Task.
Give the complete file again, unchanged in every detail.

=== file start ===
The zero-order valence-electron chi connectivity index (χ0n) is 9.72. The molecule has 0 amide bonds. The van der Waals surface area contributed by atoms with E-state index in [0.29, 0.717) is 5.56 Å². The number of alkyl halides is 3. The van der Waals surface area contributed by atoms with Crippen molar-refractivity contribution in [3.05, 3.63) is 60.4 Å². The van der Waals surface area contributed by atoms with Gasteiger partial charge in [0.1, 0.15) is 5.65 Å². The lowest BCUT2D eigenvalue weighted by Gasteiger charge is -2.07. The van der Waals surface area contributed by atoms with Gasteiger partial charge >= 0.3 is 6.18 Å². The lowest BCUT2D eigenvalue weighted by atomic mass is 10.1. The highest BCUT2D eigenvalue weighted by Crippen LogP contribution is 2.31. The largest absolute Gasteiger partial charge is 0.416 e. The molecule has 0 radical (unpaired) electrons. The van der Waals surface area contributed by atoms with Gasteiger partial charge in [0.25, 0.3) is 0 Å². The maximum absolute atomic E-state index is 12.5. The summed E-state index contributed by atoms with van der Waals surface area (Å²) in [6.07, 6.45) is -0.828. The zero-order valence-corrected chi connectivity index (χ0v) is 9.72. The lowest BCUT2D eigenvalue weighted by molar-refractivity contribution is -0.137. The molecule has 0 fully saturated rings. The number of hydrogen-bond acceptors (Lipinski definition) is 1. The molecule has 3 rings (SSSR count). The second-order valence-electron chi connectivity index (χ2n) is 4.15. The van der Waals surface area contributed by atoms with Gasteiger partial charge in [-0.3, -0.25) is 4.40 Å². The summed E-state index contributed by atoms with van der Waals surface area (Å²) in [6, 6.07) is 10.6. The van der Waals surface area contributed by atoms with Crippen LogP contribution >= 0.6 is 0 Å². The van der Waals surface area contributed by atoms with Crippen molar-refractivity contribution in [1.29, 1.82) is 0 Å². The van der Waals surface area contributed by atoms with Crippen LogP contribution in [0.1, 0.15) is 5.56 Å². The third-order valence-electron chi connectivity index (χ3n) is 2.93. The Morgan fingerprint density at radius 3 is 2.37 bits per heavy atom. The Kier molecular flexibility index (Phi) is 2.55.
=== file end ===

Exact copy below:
The zero-order valence-electron chi connectivity index (χ0n) is 9.72. The molecule has 0 amide bonds. The van der Waals surface area contributed by atoms with E-state index in [0.29, 0.717) is 5.56 Å². The number of alkyl halides is 3. The van der Waals surface area contributed by atoms with Crippen molar-refractivity contribution in [3.05, 3.63) is 60.4 Å². The van der Waals surface area contributed by atoms with Gasteiger partial charge in [0.1, 0.15) is 5.65 Å². The lowest BCUT2D eigenvalue weighted by Gasteiger charge is -2.07. The van der Waals surface area contributed by atoms with Gasteiger partial charge >= 0.3 is 6.18 Å². The lowest BCUT2D eigenvalue weighted by atomic mass is 10.1. The highest BCUT2D eigenvalue weighted by Crippen LogP contribution is 2.31. The largest absolute Gasteiger partial charge is 0.416 e. The molecule has 0 radical (unpaired) electrons. The van der Waals surface area contributed by atoms with Gasteiger partial charge in [0.25, 0.3) is 0 Å². The maximum absolute atomic E-state index is 12.5. The summed E-state index contributed by atoms with van der Waals surface area (Å²) in [6.07, 6.45) is -0.828. The zero-order valence-corrected chi connectivity index (χ0v) is 9.72. The lowest BCUT2D eigenvalue weighted by molar-refractivity contribution is -0.137. The molecule has 0 fully saturated rings. The number of hydrogen-bond acceptors (Lipinski definition) is 1. The molecule has 3 rings (SSSR count). The second-order valence-electron chi connectivity index (χ2n) is 4.15. The van der Waals surface area contributed by atoms with Gasteiger partial charge in [-0.3, -0.25) is 4.40 Å². The summed E-state index contributed by atoms with van der Waals surface area (Å²) in [6, 6.07) is 10.6. The van der Waals surface area contributed by atoms with Crippen LogP contribution >= 0.6 is 0 Å². The van der Waals surface area contributed by atoms with Crippen molar-refractivity contribution in [1.29, 1.82) is 0 Å². The van der Waals surface area contributed by atoms with Crippen LogP contribution in [0.1, 0.15) is 5.56 Å². The third-order valence-electron chi connectivity index (χ3n) is 2.93. The Morgan fingerprint density at radius 3 is 2.37 bits per heavy atom. The Kier molecular flexibility index (Phi) is 2.55.